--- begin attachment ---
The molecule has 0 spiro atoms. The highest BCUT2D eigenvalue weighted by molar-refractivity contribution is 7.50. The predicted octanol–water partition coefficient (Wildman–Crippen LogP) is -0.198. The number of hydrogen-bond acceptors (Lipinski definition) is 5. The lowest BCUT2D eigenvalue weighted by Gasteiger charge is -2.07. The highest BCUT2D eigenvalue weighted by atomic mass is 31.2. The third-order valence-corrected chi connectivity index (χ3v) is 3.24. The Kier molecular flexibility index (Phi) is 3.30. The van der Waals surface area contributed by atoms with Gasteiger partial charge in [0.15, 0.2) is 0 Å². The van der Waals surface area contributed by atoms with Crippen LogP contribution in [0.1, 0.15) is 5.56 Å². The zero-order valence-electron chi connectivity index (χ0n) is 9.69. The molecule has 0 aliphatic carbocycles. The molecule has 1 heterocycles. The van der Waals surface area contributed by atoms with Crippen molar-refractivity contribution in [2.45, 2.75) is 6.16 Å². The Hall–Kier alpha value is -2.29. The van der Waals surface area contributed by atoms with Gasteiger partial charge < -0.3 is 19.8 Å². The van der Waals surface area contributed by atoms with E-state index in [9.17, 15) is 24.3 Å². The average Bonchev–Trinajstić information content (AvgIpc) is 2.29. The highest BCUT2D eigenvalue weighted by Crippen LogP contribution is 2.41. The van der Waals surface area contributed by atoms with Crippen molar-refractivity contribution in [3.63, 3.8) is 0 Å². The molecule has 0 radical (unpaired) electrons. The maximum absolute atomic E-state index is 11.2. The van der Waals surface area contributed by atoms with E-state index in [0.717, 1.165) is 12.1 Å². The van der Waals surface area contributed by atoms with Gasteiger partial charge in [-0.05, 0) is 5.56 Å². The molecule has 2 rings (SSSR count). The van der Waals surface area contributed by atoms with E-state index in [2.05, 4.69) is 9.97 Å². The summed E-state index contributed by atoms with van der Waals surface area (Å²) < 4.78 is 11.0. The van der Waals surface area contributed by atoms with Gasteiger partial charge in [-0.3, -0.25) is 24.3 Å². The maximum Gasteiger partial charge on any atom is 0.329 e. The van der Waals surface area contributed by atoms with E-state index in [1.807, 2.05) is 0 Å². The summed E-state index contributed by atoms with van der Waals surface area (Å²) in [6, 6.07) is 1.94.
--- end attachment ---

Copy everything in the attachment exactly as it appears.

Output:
The molecule has 0 spiro atoms. The highest BCUT2D eigenvalue weighted by molar-refractivity contribution is 7.50. The predicted octanol–water partition coefficient (Wildman–Crippen LogP) is -0.198. The number of hydrogen-bond acceptors (Lipinski definition) is 5. The lowest BCUT2D eigenvalue weighted by Gasteiger charge is -2.07. The highest BCUT2D eigenvalue weighted by atomic mass is 31.2. The third-order valence-corrected chi connectivity index (χ3v) is 3.24. The Kier molecular flexibility index (Phi) is 3.30. The van der Waals surface area contributed by atoms with Gasteiger partial charge in [0.15, 0.2) is 0 Å². The van der Waals surface area contributed by atoms with Crippen LogP contribution in [0.1, 0.15) is 5.56 Å². The zero-order valence-electron chi connectivity index (χ0n) is 9.69. The molecule has 0 aliphatic carbocycles. The molecule has 1 heterocycles. The van der Waals surface area contributed by atoms with Crippen molar-refractivity contribution in [2.45, 2.75) is 6.16 Å². The Hall–Kier alpha value is -2.29. The van der Waals surface area contributed by atoms with Gasteiger partial charge < -0.3 is 19.8 Å². The van der Waals surface area contributed by atoms with E-state index in [9.17, 15) is 24.3 Å². The average Bonchev–Trinajstić information content (AvgIpc) is 2.29. The highest BCUT2D eigenvalue weighted by Crippen LogP contribution is 2.41. The van der Waals surface area contributed by atoms with Crippen molar-refractivity contribution in [3.63, 3.8) is 0 Å². The molecule has 0 radical (unpaired) electrons. The maximum absolute atomic E-state index is 11.2. The van der Waals surface area contributed by atoms with E-state index in [0.717, 1.165) is 12.1 Å². The van der Waals surface area contributed by atoms with Gasteiger partial charge in [-0.05, 0) is 5.56 Å². The molecule has 2 rings (SSSR count). The van der Waals surface area contributed by atoms with E-state index in [2.05, 4.69) is 9.97 Å². The summed E-state index contributed by atoms with van der Waals surface area (Å²) < 4.78 is 11.0. The van der Waals surface area contributed by atoms with Gasteiger partial charge in [-0.3, -0.25) is 24.3 Å². The maximum Gasteiger partial charge on any atom is 0.329 e. The van der Waals surface area contributed by atoms with E-state index in [1.807, 2.05) is 0 Å². The summed E-state index contributed by atoms with van der Waals surface area (Å²) in [6, 6.07) is 1.94.